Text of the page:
When I Waked, I Cried To Dream Again: Poems (Hardcover)
A dynamic, moving hybrid work that celebrates Black youth, often too fleeting, and examines Black lives lost to police violence.
In this astonishing volume of poems and lyric prose, Whiting Award–winner A. Van Jordan draws comparisons to Black characters in Shakespearean plays—Caliban and Sycorax from?The Tempest, Aaron the Moor from?Titus Andronicus, and the eponymous antihero of?Othello—to mourn the deaths of Black people, particularly Black children, at the hands of police officers. What do these characters, and the ways they are defined by the white figures who surround them, have in common with Tamir Rice, Trayvon Martin, and other Black people killed in the twenty-first century?
Balancing anger and grief with celebration, Jordan employs an elastic variety of poetic forms, including ekphrastic sestinas inspired by the photography of Malick Sidibé, fictional dialogues, and his signature definition poems that break down the insidious power of words like “fair,” “suspect,” and “juvenile.” He invents a new form of window poems, based on a characterization exercise, to see Shakespeare’s Black characters in three dimensions, and finds contemporary parallels in the way these characters are othered, rendered at once undesirable and hypersexualized, a threat and a joke.
At once a stunning inquiry into the roots of racist violence and a moving recognition of the joy of Black youth before the world takes hold, When I Waked, I Cried to Dream Again expresses the preciousness and precarity of life.
— Nate Marshall, author of Finna
A. Van Jordan once again plumbs deep into canonical archives, the scouring searchlight of his poems illuminating cracks, creaks, and crooked seams in our literary and legal legacies. Herein is a hex composed of oft-hidden truths summoned up from playground soil and dictionary definitions, from Shakespearean soliloquies and Shango's tailor-cut suits. Herein seethes the poet's syncopation with Malick Sidibé and Cauleen Smith that ripples 'with full knowledge / of the gift skin gives to skirt.' This is a unique and vibrant risk of a book, one that speaks beyond borders of time and space to feverishly haunt us when we wake.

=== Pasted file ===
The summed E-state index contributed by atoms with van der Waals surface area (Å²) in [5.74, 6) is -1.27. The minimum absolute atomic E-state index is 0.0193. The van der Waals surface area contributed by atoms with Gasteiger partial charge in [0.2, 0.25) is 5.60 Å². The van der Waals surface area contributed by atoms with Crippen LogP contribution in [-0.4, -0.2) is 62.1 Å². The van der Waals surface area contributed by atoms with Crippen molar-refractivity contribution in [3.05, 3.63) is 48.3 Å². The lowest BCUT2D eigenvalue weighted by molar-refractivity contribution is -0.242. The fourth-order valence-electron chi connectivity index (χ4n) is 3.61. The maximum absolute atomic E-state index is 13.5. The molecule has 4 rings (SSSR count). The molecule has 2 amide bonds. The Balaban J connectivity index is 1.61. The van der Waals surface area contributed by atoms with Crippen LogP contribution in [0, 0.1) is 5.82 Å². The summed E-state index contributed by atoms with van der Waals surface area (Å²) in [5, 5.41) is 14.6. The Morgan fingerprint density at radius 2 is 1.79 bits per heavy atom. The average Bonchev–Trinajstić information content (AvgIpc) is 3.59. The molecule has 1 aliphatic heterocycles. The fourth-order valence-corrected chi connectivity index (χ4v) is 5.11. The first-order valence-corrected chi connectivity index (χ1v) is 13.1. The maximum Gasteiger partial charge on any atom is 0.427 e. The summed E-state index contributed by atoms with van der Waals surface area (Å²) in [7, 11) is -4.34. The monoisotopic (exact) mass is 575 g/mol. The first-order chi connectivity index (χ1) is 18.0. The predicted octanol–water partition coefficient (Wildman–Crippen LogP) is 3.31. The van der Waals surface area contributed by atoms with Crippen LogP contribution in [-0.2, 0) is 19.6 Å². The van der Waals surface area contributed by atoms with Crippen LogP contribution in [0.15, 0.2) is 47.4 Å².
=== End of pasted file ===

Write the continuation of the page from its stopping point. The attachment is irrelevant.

— Tyehimba Jess, Pulitzer Prize-winning author of Olio
To do justice to Black people murdered by police—their human-sized losses, the tragic grandeur they assumed on global stages—Jordan reinhabits [Shakespeare's Black] characters... Like W. H. Auden’s The Sea and the Mirror and Aimé Césaire’s A Tempest, Jordan’s book does not imitate Shakespeare’s style so much as conduct formal and social experiments with his works. Three ingenious character studies take the form of tables... Amid all the tragedy, the book’s comic core, 'Such Sweet Thunder,' takes inspiration from the Malian photographer Malick Sidibé and a Sixties youth culture choreographed to James Brown and vibrantly dressed for the future.
— Christopher Spaide - Poetry Foundation
From a collaboration with filmmaker Cauleen Smith in response to Malick Sidibé’s photographs, to a fictional oral history project involving a 'code switching' Shakespeare scholar who shapes 'critical fabulation' from the 'master thief,' the interdisciplinary projects of A. Van Jordan’s moving fifth collection offer rigor and substance.
— Rebecca Morgan Frank - LitHub